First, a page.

Great games by the Jayhawks, though. I hope I'm wrong and several Big 12 teams make impressive runs in the tournament.

Hank Cross 6 years, 5 months ago

B12 BB has been over-rated for years. Just look at last year's tourney. But, don't stop there. Only 1 school has won the BB NC in the conference's existence and only 1 other member school has ever won the NC. And the school formerly known as OK A&M won their NCs when Hitler was still alive.

It's one of the reasons I felt confident KU would beat Baylor. Baylor hadn't been tested nearly a faction as much as KU has been this season.

Over the past years I thought the B12's weakness would give KU false confidence going into the tourney. Not this year though.

KULA 6 years, 5 months ago

Add to that Big 12 appearances in the Final Four during Bill Self's tenure (1 or 2, I think) and you're looking at a conference with a mid-major resume.

jaybate 6 years, 5 months ago

I really don't try to single folks out and pick on them, but I do try to read and expect a modicum of reality in the posts.

This post of yours seems an absurd statement on its face. :-)

I don't ever recall the Big 12 being overrated over the course of season, or in tournament seeding.

Maybe I've forgotten.

I recall the Big 12 doing way better than expected some years and not doing any better than expected others.

Trust me. And you ought to know this if you live out on the West Coast. On either coast, and in Big Ten country, the Big 12 basically does not exist in people's consciousnesses.

So just who the hell do you think is overrating the Big 12 anyway?

John Randall 6 years, 5 months ago

You exaggerate – the Okie-ball heyday was post-war. Hitler didn't quite last that long.

jaybate 6 years, 5 months ago


The entire Top 20 is down this year.

But the media gaming complex is still hyping all the same teams.

Have you watched Indiana? They would have been a tenth ranked team last year. This year they are among the best. And they are getting big time hype that they don't deserve either. Crean would tell you the same thing.

UK has the most talent of anyone that I have seen this year, but they continue to look just talented, not like a great team on the rise.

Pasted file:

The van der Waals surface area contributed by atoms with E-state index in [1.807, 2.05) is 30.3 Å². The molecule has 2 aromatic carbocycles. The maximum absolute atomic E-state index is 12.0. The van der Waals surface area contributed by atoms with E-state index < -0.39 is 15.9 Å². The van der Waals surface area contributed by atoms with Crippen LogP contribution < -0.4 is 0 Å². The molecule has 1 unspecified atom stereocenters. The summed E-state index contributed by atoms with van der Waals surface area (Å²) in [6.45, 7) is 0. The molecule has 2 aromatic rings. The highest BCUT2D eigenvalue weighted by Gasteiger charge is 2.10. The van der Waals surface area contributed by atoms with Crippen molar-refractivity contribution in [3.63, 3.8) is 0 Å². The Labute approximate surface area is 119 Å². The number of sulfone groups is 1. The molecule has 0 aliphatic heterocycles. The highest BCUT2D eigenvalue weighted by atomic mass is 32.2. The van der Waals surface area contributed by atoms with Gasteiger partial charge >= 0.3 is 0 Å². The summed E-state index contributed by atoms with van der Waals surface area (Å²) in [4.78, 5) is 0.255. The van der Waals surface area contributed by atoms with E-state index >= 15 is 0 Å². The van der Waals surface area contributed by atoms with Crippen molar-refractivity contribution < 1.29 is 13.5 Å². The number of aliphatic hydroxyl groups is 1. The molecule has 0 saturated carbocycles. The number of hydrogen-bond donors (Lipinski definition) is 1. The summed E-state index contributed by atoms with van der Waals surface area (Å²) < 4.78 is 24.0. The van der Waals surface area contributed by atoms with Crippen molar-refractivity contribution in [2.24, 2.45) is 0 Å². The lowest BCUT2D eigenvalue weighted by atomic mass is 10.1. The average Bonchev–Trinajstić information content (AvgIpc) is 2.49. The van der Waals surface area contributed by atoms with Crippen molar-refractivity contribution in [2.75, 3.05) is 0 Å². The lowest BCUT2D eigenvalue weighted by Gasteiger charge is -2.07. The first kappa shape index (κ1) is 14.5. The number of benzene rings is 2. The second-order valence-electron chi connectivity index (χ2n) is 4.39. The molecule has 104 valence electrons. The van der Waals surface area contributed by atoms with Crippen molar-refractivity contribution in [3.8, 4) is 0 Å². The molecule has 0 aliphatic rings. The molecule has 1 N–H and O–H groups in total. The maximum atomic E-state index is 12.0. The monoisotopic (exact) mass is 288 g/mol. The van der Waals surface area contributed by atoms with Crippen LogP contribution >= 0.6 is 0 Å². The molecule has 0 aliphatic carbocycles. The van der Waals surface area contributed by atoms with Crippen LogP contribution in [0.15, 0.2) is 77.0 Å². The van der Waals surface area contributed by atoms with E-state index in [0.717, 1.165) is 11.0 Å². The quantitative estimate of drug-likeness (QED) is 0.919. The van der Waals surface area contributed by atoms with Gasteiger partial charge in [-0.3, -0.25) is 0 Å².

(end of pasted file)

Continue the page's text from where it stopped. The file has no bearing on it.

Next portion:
UNC? Uh, how about a 35 point loss to FSU? Overrated.

Syrexcuse is the only really solid looking team, but that is only because most coaches can't figure out how to attack the zone effectively.

KU will probably dismantle Syrexcuse, if we have a good night shooting the ball against them. And we owe them, so I hope we draw them early. Probably won't though, because we are going to win the B12.

The Baylor game convinced me that Self has finally figured out how to rip a 2-3 zone to shreds. Yes, Boeheim is a little smarter than Drew, but Boeheim has always been a one trick pony: a bunch of big thuggery playing zone playing through one star. Its why Boeheim has only won one. His system requires a super star like Melo, and even then it was KU's foul shooting that did them in.

So: don't worry about the Big 12 being down.

The rest of the country appears to be down even farther.

Rock Chalk!

texashawk10 6 years, 5 months ago

KU won't dismantle Syracuse because Syracuse won't be get deep enough in the tournament to face KU. As much flak as Self gets for his tournament shortcomings, Jim Boehiem has made a living of getting eliminated in the second ir third round just about every season.

jaybate 6 years, 5 months ago

I am so glad you brought this up.

Drew is the least mature coach with balding hair I have ever seen. :-)

By this I mean Drew still coaches as if he were in his second year as a head coach.

He appears to be the quintessential coach's son living out the Peter Principle.

He has been promoted to his ideal level of incompetence.

I used to think Rick Barnes wasted a lot of talent.

But Scott Drew makes Rick Barnes look like John Wooden.

Every year KU plays Drew and Baylor, pretty much the same thing happens.

Drew sends his talented team onto the floor playing to its strength. Self schemes around it. Drew can't adjust. KU wins.

Sooner or later Drew will win one, as long as he keeps getting the players under the clouds that have been following him regarding methodology.

But if I were going to have a basketball coaching clinic and pick how to coach and how not to coach, I would pick Self, or a half dozen other coaches to demonstrate how to coach, but I would settle for none other than Scott Drew as my role model for how not to coach.

WilburNether 6 years, 5 months ago

This is what happens when a columnist has no legitimate subject to write about. Blank space would have been better.

jaybate 6 years, 5 months ago


You raise an interesting point.

But what intrigues me most is that Keegs worst stories often generate the most clicks!

Does he know this and writes accordingly, when corporate tells him to ramp up the clicks a bit?